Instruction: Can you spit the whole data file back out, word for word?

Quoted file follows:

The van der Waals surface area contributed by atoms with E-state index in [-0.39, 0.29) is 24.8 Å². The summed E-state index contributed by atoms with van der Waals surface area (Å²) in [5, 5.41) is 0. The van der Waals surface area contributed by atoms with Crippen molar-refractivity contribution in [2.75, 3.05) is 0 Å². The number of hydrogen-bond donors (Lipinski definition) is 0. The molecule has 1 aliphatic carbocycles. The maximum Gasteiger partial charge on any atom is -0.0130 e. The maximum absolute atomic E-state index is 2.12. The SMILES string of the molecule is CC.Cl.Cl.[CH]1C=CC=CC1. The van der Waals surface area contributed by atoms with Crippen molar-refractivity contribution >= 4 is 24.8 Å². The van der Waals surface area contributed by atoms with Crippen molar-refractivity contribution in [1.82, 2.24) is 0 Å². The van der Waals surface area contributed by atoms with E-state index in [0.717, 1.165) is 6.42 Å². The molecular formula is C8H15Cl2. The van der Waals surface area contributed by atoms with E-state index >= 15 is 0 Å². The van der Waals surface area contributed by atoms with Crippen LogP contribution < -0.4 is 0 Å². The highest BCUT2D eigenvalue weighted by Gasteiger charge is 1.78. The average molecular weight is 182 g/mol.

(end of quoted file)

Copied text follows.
The van der Waals surface area contributed by atoms with E-state index in [-0.39, 0.29) is 24.8 Å². The summed E-state index contributed by atoms with van der Waals surface area (Å²) in [5, 5.41) is 0. The van der Waals surface area contributed by atoms with Crippen molar-refractivity contribution in [2.75, 3.05) is 0 Å². The number of hydrogen-bond donors (Lipinski definition) is 0. The molecule has 1 aliphatic carbocycles. The maximum Gasteiger partial charge on any atom is -0.0130 e. The maximum absolute atomic E-state index is 2.12. The SMILES string of the molecule is CC.Cl.Cl.[CH]1C=CC=CC1. The van der Waals surface area contributed by atoms with Crippen molar-refractivity contribution >= 4 is 24.8 Å². The van der Waals surface area contributed by atoms with Crippen molar-refractivity contribution in [1.82, 2.24) is 0 Å². The van der Waals surface area contributed by atoms with E-state index in [0.717, 1.165) is 6.42 Å². The molecular formula is C8H15Cl2. The van der Waals surface area contributed by atoms with E-state index >= 15 is 0 Å². The van der Waals surface area contributed by atoms with Crippen LogP contribution < -0.4 is 0 Å². The highest BCUT2D eigenvalue weighted by Gasteiger charge is 1.78. The average molecular weight is 182 g/mol.